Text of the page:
German Theater in Kleindeutschland and the Lower East Side, Manhattan

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German Theater

The first professional performance of a German play was in 1849 at Magner's Hall on Elizabeth Street between Broome and Grand.

One of the earliest German theaters was the Stadttheater on the Bowery. Managed by Messrs Hoym and Harman it closed in 1853 after a fire. It was later the site of the People's Theater which was on the Bowery at Spring Street in 1918. Other early theaters were the Windsor, the Thalia, Germania, the Bowery, Irving Place Theatre (Amberg's German Theatre), and Wallack's.

The upstown swells tended to look down on the German Theater.

"It is generally conceded that the German Theatre evolved from a dilettante enthusiasm displayed at the German Vereins. In these social gatherings, private theatricals were given, and talent was eagerly sought for among the members. On Sundays, plays were preformed in the different Verein hall. It was a matter of art and beer, and even though the art might be bad, the beer was unfailingly good."

"The Life of Heinrich Conried" by Montrose J Moses, 1916

A certain element of the more educated German American population were also apparently appalled by the type of theatre presented. Describing the Stadttheater on the Bowery:
"To the disgust of German intellectuals emigres it specialized in melodrama and farces"

"Women in the American Theatre: Actresses and Audiences", 1790-1870 By Faye E. Dudden, 1997

However, the German population not only loved their musicals and comedies but also where very devoted to Shakespeare. Shakespeare's plays had been very popular in Germany from as early as the beginning of the 1700s and the Germans took Shakespeare as one of their own. It has been said at various times that more Shakespeare was performed in the German speaking countries that in the English speaking countries.

The German Theater in New York City in the 1870s, 1880s and 1890s presented classical drama, comedy, farce and operetta.

Germania Theatre: The Roman Catholic Church of St Annes 148 Eighth Street between Broadway and Forth Avenue was converted into a theater in 1879. It was leased to several German Speaking groups and was known during the 1890s as the Germania.

"Star Theatre, year 1900 (formerly Wallack's Theatre) at northeast corner of Broadway and Thirteenth."
The Wallack's theatre at 844 Broadway was built in 1861. It was run by the Wallack family until 1881. Subsequently it presented German language drama and opera. It was demolished in 1901.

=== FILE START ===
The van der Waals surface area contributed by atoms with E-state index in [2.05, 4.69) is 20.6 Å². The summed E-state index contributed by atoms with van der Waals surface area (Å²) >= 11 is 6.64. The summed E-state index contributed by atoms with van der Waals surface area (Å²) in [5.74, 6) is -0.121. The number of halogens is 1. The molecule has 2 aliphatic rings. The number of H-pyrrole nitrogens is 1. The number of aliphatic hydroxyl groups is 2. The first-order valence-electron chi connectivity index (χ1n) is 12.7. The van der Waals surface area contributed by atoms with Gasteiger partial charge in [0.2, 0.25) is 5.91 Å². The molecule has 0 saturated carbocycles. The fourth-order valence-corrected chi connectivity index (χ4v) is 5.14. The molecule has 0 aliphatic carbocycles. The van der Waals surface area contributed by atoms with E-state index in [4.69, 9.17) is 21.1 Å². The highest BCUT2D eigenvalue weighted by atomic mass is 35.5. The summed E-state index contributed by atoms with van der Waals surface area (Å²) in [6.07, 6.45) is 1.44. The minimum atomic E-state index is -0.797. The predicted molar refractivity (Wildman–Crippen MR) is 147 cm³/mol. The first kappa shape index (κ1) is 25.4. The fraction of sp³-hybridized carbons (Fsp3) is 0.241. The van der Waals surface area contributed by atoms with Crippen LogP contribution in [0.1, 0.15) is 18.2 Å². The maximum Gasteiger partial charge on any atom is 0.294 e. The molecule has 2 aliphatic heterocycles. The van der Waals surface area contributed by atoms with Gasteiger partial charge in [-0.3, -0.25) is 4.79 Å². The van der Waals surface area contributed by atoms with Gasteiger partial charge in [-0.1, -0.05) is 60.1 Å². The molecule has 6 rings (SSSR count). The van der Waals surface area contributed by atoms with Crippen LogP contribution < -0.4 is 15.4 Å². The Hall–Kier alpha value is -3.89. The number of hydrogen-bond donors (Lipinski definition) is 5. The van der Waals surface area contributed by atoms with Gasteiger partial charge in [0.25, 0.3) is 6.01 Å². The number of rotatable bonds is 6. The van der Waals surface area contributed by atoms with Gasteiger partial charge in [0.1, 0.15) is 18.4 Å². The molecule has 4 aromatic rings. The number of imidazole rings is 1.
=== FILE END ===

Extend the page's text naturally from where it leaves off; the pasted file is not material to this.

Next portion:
NY Library ID 809929

Munsey's Magazine Collection of Maggie Land Blanck

Ada Merito, A German Stage Favorite

Ada Merito was born in Tieste, Italy but trained in Vienna. For several seasons she was the leading lady at the Irving Place Theatre. In 1901 she played Margaretha (also known as Grethcen) at the Irving Place theatre to rave reviews. She also played Roxanne in Cyrano. The plays were performed in German. Irving Place Theatre was/is located at Irving Place at 15th street. It opened in 1888 and was also known as the Amberg's German Theatre.

Munsey's Magazine Collection of Maggie Land Blanck

Leona Bergere appeared as Mary/Freddy in "A Day in Manila" by Adolph Phillip and Wegern in October 1898. (A history of the New York stage from the first performance in 1732 ..., Volume 3 By Thomas Allston Brown)

Although I cannot confirm that it is the same person, she also appeared to have acted in some early Germany movies of the 1920.

Munsey's Magazine Collection of Maggie Land Blanck

Kathi Schratt

Kathi Schratt played Cyprienne in Divorcons at the Thalia Theatre in 1882. Katherine (Catherine) Schratt was a star of the Burg Theater in Vienna was a long time companion of the Emperor Franz Joseph of Austria

Munsey's Magazine Collection of Maggie Land Blanck

Josie Gallmeyer, A Favorite Viennese Comedian

Josephine Gallmeyer was a popular Viennese singer of operettas and comic operas who was compared to Lillian Russell. She was born in Leipsic in 1838 to a theatrical family. She made her stage debut at age 10. She toured successfully in the United States in 1882-1883. She played the Thalia Theatre in September and October 1882. She died in 1884 in Vienna of cancer of the stomach.

Munsey's Magazine Collection of Maggie Land Blanck

Agnes Sorma, A Celebrity of the German Stage

Agnes Sorma was born 17 May 1862 in Breslau Schlesien and died 10 February 1927 Crownend Arizona.

She appeared at the Irving Theatre in 1898 in Humberdinck's "Die Konigskinder" and at the same theatre in the same year in Ibsen's "A Doll House".

She played Juliet, Ophelia, and Desdemona in Germany. He first tour to the US was in 1897. From 1904 to 1908 she worked under Max Reinhardt.

Munsey's Magazine Collection of Maggie Land Blanck

Franz Ebert and Adolph Zink, of the Lilliputian Company

The Lilliputian company first appeared in America in November 29, 1883 at the Thalia Theatre. They arrived by steamship from Hamburg after a successful tour of Europe where they performed in the National Theatre in Berlin, the Opera Theatre in Brussels, and the Crystal Palace in London. They also gave a private performance for Queen Victoria.

The Lilliputian Company, a popular comic opera group composed of midgets, staged "A Tip to Mars" at the Niblo Theater in September 1893 that was very well attended not only by the German community but "portions of the English element"*. The company of eight midgets including the star Franz Ebert was accompanied by dance troops, music and singing.

Franz Ebert measuring 28 inches tall was the principle comedian of the Lilliputian Company. Franz Ebert and Adolph Zink played in "The Golden Horseshoe" at the Irving Palace Theatre in September 1898.

* New York Times September 6, 1893

Munsey's Magazine Collection of Maggie Land Blanck

Friedrich Mitterwurzer

Born 16 October 1844, died 13 February 1897 Vienna, Friedrich Mitterwurzer was a popular German speaking actor who played Faust and Mephisto. He toured Germany, Holland and America from 1886 to 1894.

He played in New York at the Star Theatre in November 1885 and at the Thalia Theatre in November 1885 to mixed reviews.

Munsey's Magazine Collection of Maggie Land Blanck

Adolf Sonnenthal

Adolf Sonnenthal, a Hungarian Jew, was born in Budapest 21 December 1834. He played most of the leading roles of the day including Hamlet, Macbeth, Faust and more. He died in Prague in 1909. He made his first American tour in 1885.